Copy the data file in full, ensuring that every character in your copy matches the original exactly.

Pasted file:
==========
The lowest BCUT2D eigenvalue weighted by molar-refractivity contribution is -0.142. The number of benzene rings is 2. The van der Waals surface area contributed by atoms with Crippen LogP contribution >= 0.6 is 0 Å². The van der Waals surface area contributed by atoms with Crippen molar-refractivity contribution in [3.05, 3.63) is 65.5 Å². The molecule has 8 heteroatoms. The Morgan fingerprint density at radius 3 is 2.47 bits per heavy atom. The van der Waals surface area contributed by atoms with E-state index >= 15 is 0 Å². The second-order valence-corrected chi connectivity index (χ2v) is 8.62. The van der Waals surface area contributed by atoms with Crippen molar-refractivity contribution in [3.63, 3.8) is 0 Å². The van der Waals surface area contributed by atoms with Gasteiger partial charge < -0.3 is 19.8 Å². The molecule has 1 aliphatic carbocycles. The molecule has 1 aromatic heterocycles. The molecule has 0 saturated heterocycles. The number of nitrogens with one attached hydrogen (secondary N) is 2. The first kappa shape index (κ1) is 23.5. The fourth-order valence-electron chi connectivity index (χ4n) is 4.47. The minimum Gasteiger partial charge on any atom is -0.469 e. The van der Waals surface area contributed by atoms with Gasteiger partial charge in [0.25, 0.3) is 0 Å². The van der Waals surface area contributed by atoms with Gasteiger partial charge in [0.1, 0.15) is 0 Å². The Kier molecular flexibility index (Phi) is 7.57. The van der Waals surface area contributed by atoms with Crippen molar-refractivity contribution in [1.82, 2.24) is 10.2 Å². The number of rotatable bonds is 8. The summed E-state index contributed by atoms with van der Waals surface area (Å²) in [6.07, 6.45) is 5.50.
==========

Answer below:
The lowest BCUT2D eigenvalue weighted by molar-refractivity contribution is -0.142. The number of benzene rings is 2. The van der Waals surface area contributed by atoms with Crippen LogP contribution >= 0.6 is 0 Å². The van der Waals surface area contributed by atoms with Crippen molar-refractivity contribution in [3.05, 3.63) is 65.5 Å². The molecule has 8 heteroatoms. The Morgan fingerprint density at radius 3 is 2.47 bits per heavy atom. The van der Waals surface area contributed by atoms with E-state index >= 15 is 0 Å². The second-order valence-corrected chi connectivity index (χ2v) is 8.62. The van der Waals surface area contributed by atoms with Crippen molar-refractivity contribution in [3.63, 3.8) is 0 Å². The van der Waals surface area contributed by atoms with Gasteiger partial charge < -0.3 is 19.8 Å². The molecule has 1 aliphatic carbocycles. The molecule has 1 aromatic heterocycles. The molecule has 0 saturated heterocycles. The number of nitrogens with one attached hydrogen (secondary N) is 2. The first kappa shape index (κ1) is 23.5. The fourth-order valence-electron chi connectivity index (χ4n) is 4.47. The minimum Gasteiger partial charge on any atom is -0.469 e. The van der Waals surface area contributed by atoms with Gasteiger partial charge in [0.25, 0.3) is 0 Å². The van der Waals surface area contributed by atoms with Gasteiger partial charge in [0.1, 0.15) is 0 Å². The Kier molecular flexibility index (Phi) is 7.57. The van der Waals surface area contributed by atoms with Crippen molar-refractivity contribution in [1.82, 2.24) is 10.2 Å². The number of rotatable bonds is 8. The summed E-state index contributed by atoms with van der Waals surface area (Å²) in [6.07, 6.45) is 5.50.